Humanized Monoclonal Antibodies That Specifically Bind Japanese Encephalitis Virus (JEV) and Their Use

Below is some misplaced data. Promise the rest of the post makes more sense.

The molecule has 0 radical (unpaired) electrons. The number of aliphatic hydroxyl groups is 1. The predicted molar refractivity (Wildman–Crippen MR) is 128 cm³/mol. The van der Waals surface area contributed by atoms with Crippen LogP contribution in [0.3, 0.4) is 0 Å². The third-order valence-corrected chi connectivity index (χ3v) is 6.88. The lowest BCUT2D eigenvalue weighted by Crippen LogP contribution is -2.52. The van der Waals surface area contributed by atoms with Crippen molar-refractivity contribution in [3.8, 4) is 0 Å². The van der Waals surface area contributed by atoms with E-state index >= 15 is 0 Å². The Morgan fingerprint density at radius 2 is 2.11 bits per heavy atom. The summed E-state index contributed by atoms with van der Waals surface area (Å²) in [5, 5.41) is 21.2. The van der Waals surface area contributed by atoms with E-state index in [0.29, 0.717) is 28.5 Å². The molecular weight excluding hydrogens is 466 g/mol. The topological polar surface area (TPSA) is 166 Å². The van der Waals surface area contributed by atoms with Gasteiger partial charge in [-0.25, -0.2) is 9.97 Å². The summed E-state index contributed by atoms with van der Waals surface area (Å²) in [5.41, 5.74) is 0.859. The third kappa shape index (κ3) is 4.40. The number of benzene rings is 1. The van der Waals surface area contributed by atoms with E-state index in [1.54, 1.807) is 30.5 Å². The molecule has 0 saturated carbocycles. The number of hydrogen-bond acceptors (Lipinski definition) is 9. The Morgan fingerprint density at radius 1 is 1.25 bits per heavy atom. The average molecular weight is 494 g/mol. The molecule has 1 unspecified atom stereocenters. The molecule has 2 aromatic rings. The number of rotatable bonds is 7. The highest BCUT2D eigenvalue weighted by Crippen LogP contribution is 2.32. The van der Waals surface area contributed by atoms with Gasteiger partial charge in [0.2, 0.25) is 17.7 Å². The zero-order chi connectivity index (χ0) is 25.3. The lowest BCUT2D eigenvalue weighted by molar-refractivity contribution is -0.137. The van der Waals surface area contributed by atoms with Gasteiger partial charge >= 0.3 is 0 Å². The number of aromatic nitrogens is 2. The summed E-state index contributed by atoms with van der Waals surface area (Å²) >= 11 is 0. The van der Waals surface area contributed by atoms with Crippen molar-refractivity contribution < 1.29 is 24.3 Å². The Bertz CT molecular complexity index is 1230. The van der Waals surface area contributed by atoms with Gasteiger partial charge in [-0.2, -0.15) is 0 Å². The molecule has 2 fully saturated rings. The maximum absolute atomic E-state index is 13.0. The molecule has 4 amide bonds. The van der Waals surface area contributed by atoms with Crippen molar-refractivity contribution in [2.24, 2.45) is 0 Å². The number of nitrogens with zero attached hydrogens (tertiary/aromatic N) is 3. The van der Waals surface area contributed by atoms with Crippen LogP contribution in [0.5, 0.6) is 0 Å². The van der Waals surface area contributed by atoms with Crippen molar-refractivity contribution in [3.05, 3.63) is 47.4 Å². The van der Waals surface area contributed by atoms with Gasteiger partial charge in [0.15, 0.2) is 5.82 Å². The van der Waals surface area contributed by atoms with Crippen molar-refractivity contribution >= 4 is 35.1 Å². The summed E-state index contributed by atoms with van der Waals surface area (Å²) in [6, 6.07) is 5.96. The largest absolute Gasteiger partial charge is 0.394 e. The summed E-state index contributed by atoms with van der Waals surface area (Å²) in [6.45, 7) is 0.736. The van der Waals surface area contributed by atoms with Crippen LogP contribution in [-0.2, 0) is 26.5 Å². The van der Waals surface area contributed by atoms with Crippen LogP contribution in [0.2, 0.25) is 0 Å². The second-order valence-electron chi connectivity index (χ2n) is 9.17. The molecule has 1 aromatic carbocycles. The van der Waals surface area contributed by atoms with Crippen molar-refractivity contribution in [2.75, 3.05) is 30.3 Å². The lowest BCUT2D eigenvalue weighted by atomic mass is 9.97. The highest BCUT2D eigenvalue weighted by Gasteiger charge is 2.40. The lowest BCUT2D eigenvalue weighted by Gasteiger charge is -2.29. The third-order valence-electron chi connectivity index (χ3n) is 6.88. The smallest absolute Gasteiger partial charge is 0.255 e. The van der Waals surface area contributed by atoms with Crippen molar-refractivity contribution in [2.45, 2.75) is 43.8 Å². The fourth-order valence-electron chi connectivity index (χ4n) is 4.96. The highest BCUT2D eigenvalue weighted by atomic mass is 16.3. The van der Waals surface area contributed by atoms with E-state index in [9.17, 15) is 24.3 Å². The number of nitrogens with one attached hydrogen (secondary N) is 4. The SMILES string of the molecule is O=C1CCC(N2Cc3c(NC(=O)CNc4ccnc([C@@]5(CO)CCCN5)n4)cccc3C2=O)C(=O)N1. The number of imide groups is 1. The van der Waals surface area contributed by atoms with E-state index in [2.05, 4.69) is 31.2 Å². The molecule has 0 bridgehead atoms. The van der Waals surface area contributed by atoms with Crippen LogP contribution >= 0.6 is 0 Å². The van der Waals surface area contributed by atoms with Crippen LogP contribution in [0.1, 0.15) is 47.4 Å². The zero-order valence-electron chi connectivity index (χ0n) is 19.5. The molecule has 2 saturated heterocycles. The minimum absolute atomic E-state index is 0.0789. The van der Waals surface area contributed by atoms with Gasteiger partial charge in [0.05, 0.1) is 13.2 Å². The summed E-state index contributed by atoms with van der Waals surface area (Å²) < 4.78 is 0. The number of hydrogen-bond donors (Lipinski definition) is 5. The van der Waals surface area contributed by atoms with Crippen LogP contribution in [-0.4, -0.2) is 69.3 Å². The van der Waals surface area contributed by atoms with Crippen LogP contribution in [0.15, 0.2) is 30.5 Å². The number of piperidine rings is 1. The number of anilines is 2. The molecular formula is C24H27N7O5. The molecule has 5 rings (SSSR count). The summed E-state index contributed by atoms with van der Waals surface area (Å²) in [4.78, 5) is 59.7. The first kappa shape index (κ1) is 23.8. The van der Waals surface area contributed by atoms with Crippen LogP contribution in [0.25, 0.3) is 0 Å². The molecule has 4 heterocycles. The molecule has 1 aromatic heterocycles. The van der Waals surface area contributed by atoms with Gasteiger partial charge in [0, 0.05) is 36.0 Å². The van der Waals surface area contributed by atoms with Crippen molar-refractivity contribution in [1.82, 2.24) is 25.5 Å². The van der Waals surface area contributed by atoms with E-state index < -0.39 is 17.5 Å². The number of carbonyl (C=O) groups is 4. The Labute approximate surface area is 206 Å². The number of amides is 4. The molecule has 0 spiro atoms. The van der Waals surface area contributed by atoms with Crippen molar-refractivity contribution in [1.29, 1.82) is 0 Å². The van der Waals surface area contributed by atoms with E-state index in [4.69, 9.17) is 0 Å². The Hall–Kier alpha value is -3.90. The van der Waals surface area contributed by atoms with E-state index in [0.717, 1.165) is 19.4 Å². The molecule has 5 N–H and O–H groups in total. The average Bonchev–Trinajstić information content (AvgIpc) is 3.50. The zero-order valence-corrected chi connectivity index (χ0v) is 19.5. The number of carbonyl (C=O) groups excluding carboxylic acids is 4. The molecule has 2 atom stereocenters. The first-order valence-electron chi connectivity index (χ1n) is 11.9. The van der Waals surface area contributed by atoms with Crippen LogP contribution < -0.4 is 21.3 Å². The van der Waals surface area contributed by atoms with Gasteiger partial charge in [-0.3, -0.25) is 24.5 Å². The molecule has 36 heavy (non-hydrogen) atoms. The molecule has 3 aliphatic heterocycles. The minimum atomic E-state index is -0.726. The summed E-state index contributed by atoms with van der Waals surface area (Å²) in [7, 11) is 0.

Description of Technology: Japanese encephalitis virus (JEV) is the prototype virus of the Japanese encephalitis (JE) group belonging to the Flavivirus genus of the Flaviviridae family. Other members of the group include Kunjin virus, St. Louis encephalitis virus, and West Nile encephalitis virus (WNV). JEV is widely distributed in South Asia, Southeast Asia, and the Asian Pacific Rim. In recent years, JE epidemics have spread to previously unaffected areas, such as northern Australia, Pakistan, India and Indonesia. The JE outbreak in India during July to November of 2005 was the longest and most severe in recent years, affecting more than 5,000 persons and causing more than 1,000 deaths. It is estimated that JEV causes 35,000 to 50,000 cases of encephalitis, including 10,000 deaths and as many neurologic sequelae, each year. The wide geographical distribution and the existence of multiple strains, coupled with the high rate of mortality and residual neurological complications in survivors, make JEV infection an important public health problem. Until a JEV vaccine becomes generally available, passive immunization with potently neutralizing anti-JEV antibodies remains an attractive strategy for short-term prevention of and therapeutic intervention in encephalitic JEV infections.